What should retailers expect during a Cyber Week in a year that has defied all expectations? One thing was certain - online shopping would increase - but by how much?
This data from Adobe Analytics showed that while, yes, online shopping certainly increased, it was on the lower side of what was expected. Early data from Adobe indicates that Cyber Monday - the most digital of all the shopping days - reached $10.8 billion in sales. For context, the predicted range for online spend was set between $10.8 billion and $12.7 billion. Nonetheless, 2020's Cyber Monday sales still rang in at an increase of 15.1% from 2019's online sales.
So how did retailers execute their Cyber Week strategies? Let's examine it by sector and geographic region.
US Specialty Market
It's been a tough year for many specialty apparel retailers. They've seen store closures, strained supply chains, and consumers whose fashion needs have dramatically shifted.
From left to right: Bandier, Free People, Revolve, H&M, Zappos
Going into the season, we have to note that discounts in this sector are plentiful, even in more optimal sales environments. With that in mind, we see that specialty retailers had 60% of goods marked down during this Cyber Week. This was a sizable and significant increase from last year's 48%.
What's more, average discounts, or how high those discounts are, have also increased from last Cyber Week. This year they averaged 26%, versus 19% one year ago.
Most likely to be marked down: Shorts, Dresses, Jumpsuits/Rompers, Flats, Skirts
Least likely to be marked down: Backpacks, Sneakers, Slip-on Shoes, Handbags, Boots
US Luxury Market
We've talked about it since the onset of the pandemic - luxury has seen discounting levels this year that have previously been extremely rare.
From left to right: Saks Fifth Avenue, Bloomingdales, Moda Operandi, Farfetch
While things had started to stabilize in terms of discounting over the summer, the recovery in the US market is still on quite shaky footing. Let's take a look at how luxury retailers approached Cyber Week.
We saw that during this Cyber Week, 43% of products at luxury retailers were marked down at the item-level. This marked a significant increase from last year where 35% of products were discounted.
A similar increasing trend was apparent in average discounts, where during Cyber Week we saw an average discount of 20% (compared with 15% in 2019).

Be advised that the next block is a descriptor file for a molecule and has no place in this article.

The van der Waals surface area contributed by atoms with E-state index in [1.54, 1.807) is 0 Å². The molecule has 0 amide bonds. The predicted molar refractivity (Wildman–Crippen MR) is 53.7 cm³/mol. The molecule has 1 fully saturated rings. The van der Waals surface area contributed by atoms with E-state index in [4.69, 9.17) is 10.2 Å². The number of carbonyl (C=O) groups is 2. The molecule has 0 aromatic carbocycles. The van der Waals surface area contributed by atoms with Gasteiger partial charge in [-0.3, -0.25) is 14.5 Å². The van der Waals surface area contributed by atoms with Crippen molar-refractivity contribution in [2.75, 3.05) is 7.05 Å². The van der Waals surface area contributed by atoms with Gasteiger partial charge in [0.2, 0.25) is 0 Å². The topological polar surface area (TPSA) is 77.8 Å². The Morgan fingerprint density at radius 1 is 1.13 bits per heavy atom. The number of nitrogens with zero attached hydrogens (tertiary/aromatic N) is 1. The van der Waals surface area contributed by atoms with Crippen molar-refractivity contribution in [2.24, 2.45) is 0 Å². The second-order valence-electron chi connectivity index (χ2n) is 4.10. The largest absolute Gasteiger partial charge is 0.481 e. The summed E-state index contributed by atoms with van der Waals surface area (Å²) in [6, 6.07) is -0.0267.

Most likely to be marked down: Jumpsuits, Dresses, Casual Jackets/Blazers, Skirts, Suits
Least likely to be marked down: Slippers, Handbags, Gym/Business Bags, Backpacks, Sneakers
US Beauty Market
You might say the beauty market is the envy of the fashion industry, as it doesn't typically have to utilize the heavy-handed promotional techniques that many apparel retailers do, even while selling at the same department stores who do major discounting on the fashion side of their business. But that doesn't mean they're immune from getting into the Cyber Week action - it just looks a little different than other industries. How so? Let's take a closer look.
From left to right: Ulta Beauty, Dermstore, Peach & Lily, Net-a-Porter
There's a few themes to take note of here. The first of which is that discount penetration for beauty products is considerably lower than we see in other retail sectors. It was, however, higher this Cyber Week than it was one year ago (12% in 2020 vs 8% in 2019).
The second theme is that average item-level discounts are extremely low, both this year and last. Despite the impact of COVID, the beauty industry is maintaining discipline in its discounting practices.
Most likely to be marked down: Body Makeup, Haircare, Toothcare
Least likely to be marked down: Tweezers/Brow Tools, Deodorants, Eyelash Curlers
For many home retailers, 2020 has been a boon to their business, as consumers invest in their home spaces. But are home retailers going heavy on this discounts this Cyber Week, or are they showing restraint?